Maybe my gyno will be able to talk to me clearly about the advantages of a hysterectomy. Maybe I’m just overreacting. Maybe plenty of women in my hsoes get by just fine without having it done. I can’t imagine how they manage each day though not knowing if its metastasized to the ovaries or uterus. Without an ultrasound–its too difficult to detect and by the time you do–you’re a goner. I don’t want to get that kind of whammy. I’m petrified of letting my guard down. If I breathe that sigh of relief, trust in the doctors when they tell me not to worry–then I’ll be whammied with another diagnosis. This has just been a terribly hard process for me. Thanks for your support.

      Jeff and I have been scouring the job listings at the Rock Island Arsenal for him. If he were to apply and get on with a government job–those have federal benefits with no pre-existing conditions for the family. Most of the jobs require a degree. Jeff graduated valedictorian of his class, but he went to a golf academy and the jobs for golf management are few and far between. I’m not sure her would go for getting a Visa, but I like how you think! I’ll definitely bring it up to him. Talk to you soon. cj

      Reply

      • Living in London
        Sep 24, 2009 @ 03:14:56

        My mom had stage 4 breast cancer in 1983, with a tumour the size of a golfball which had metastized into her lymph nodes. She went through brutal and butchering treatments, which was all they did back then. But she pulled through out of sheer grit and determination. She died ten years later when I was 18, from a series of tumours on her spine and skull. It was a quick diagnosis and an even quicker death. I wish I could tell a different story, but that is hers.

        My mother told me once that the only reason she pulled through the breast cancer was because she couldn’t square with leaving me alone at the age of 8, as only child with a sometimes there/sometimes not father. When she died, I was 18 and she was extremely unhappy with her life. She couldn’t see a way out of where she was, couldn’t see what she would do when I went away to school, and that was that.

        I have a friend who was diagnosed with an inoperable, aggressive brain stem tumour when she was 26. They gave her six months to live, but she went through the treatments anyway. She fought hard for several years, through the steriods, the chemo, the radiation, the exhaustion, the narcolepsy. She’s 35 now and completely cancer free. She wanted to live and fought for it, and I think that’s what it boils down to sometimes- hope, faith and the unwavering determination to live.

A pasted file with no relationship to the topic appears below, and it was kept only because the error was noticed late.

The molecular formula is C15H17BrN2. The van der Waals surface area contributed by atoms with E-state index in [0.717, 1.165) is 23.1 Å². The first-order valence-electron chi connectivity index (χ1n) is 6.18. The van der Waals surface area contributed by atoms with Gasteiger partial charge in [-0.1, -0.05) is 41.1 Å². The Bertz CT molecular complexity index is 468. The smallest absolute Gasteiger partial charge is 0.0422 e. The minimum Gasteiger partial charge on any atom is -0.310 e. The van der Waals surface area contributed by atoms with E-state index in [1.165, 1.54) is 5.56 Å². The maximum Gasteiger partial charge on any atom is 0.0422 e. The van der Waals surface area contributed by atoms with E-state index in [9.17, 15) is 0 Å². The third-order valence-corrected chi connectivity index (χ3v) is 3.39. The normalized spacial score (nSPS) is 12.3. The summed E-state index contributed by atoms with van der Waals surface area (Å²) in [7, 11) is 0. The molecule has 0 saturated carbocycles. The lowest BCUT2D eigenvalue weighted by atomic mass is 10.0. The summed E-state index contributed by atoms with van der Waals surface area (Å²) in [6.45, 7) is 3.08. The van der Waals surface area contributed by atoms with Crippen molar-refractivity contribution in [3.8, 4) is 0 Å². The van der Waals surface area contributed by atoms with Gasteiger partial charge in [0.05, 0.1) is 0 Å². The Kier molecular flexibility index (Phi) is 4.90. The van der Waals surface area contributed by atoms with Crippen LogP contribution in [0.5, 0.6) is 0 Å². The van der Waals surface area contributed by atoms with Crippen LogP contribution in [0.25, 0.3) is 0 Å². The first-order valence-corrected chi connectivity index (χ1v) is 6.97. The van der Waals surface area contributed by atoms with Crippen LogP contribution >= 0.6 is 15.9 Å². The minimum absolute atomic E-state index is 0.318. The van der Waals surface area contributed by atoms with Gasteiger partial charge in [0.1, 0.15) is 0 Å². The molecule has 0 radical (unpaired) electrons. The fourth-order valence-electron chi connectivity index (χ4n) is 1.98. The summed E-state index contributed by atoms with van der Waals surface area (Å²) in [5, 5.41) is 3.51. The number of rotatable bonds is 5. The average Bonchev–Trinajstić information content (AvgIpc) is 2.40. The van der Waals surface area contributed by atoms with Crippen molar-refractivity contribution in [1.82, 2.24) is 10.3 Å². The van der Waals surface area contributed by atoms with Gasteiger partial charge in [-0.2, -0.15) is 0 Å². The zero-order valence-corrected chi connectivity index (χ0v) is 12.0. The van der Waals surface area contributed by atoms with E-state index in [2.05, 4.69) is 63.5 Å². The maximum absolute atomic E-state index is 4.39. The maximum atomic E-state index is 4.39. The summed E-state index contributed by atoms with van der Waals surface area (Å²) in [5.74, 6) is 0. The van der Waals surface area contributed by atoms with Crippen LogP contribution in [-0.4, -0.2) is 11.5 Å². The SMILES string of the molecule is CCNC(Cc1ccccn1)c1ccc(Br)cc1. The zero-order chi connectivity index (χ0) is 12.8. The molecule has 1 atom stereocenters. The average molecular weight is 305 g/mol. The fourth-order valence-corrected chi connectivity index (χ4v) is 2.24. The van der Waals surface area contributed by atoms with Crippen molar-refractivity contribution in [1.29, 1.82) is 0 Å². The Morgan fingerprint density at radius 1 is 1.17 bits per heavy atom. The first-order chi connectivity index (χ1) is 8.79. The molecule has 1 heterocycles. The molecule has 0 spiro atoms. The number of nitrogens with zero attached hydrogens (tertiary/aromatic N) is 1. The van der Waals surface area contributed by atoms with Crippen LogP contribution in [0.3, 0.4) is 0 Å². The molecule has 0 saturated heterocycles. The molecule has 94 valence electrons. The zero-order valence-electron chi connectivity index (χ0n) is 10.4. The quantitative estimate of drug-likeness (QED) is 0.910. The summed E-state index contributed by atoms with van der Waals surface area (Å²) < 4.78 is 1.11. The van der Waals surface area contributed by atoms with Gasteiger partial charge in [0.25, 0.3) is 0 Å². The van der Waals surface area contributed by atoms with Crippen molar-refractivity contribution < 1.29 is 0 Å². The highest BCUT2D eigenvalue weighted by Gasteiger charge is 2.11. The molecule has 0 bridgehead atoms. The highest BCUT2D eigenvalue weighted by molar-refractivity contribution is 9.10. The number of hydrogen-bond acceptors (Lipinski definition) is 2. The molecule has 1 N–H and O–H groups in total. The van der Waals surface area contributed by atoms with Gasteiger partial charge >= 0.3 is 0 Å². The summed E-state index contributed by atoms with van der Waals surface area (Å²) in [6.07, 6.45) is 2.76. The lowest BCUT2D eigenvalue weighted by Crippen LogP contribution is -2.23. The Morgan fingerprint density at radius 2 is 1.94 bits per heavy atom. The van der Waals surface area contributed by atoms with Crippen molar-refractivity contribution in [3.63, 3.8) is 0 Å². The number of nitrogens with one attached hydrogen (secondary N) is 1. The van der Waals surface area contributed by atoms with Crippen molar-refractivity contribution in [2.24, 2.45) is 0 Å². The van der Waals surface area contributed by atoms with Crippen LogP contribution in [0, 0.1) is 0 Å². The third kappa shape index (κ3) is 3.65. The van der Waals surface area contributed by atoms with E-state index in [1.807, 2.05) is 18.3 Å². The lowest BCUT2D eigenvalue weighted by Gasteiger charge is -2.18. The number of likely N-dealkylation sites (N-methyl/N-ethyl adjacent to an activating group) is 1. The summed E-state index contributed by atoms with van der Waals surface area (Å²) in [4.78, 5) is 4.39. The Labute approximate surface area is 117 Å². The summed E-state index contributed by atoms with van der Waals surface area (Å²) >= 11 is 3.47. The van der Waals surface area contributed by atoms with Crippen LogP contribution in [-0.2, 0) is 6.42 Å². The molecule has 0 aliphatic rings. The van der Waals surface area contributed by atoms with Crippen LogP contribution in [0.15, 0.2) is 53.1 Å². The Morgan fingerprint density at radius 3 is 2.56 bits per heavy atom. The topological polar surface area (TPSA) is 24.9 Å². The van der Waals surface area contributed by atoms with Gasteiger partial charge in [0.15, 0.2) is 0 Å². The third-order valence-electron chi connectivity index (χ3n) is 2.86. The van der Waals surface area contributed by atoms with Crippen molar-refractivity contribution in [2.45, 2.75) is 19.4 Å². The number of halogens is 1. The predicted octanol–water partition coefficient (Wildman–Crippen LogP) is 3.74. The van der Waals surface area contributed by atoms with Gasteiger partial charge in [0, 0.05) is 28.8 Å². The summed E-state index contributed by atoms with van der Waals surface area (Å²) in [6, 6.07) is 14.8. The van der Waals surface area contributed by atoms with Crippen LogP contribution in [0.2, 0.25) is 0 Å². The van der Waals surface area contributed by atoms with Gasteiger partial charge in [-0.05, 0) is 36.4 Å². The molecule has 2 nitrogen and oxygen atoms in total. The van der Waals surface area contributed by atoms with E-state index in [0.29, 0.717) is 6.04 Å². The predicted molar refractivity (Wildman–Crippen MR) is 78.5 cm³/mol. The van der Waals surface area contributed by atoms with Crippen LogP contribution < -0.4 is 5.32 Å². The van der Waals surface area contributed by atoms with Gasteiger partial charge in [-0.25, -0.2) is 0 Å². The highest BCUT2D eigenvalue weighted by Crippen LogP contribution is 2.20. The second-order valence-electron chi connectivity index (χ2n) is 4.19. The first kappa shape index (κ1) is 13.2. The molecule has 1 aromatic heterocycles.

Your daughters will need more counselling when things have settled down. Children tend to keep it together during the illness and only lose it when the parents have moved through their grief/healing process. Also, most school counsellors aren’t equipped to deal with that kind of issue, but the social workers at the hospitals are, and they have better information and resources. Either that, or ask at the oncologists.

        take care, and I’ll keep my fingers crossed for the job hunting (among other things).

        Reply

        • Christina Heald
          Sep 24, 2009 @ 08:38:48

          Ok–first things first–what IS your name? is it Kara? I’ve checked out your blog and I can see you and my cousin have a lot in common, but there’s no bio, no something to tell me a little about you. I know we’ve exchanged comments here back and forth, but I always feel odd if i can’t address it specifically to the person writing to me. If you want to share, I’d most appreciate it.

          Most importantly–I’m so terribly sorry for your loss. To lose a mother has to be a very difficult thing as a young girl. I hope while she was here, her star shone bright and now that she is gone it is even brighter in the heavens so you can look up and see it each evening. If its any consolation, I am glad she made it an additional 10 more years for you. It’s harder some days than most to overcome the emotional ups and downs as your going through this and being in the middle of it, I can imagine to some inkling of a degree how sorrow filled her thoughts must have been.

          I know attitude plays a huge part in overcoming or just learning how to live with cancer and for the most part, I really am pretty positive–even though it may not seem like it. It’s hard to see both sides of the coin daily if you don’t live with me or are in my immediate circle, but I do believe I am pulling through with a modicum of humor and if it weren’t for that, I would really be in trouble. My “hope, faith and determination to live” is another story. Yes I have all those things, but they seem to waver a lot. I would like more of a steadfast resolve. Its so hard to give up the way I was always doing certain things or the way I used to look and be ok with the drastic changes that have come this year. When I hear the phrase, “there are good days and there are bad days”, for me it isn’t in terms of my physical health as it has been in terms of my emotional health. So much change, so much stress, so much crap has been piled on all at once and even though I am determined each day to tackle the pile, its sooo overwhelming and exhausting and by the time I sit down to write lately, it has been when I am ready to throw in the towel. Perhaps I should write first thing in the morning instead of late at night? I’ll have to start trying that.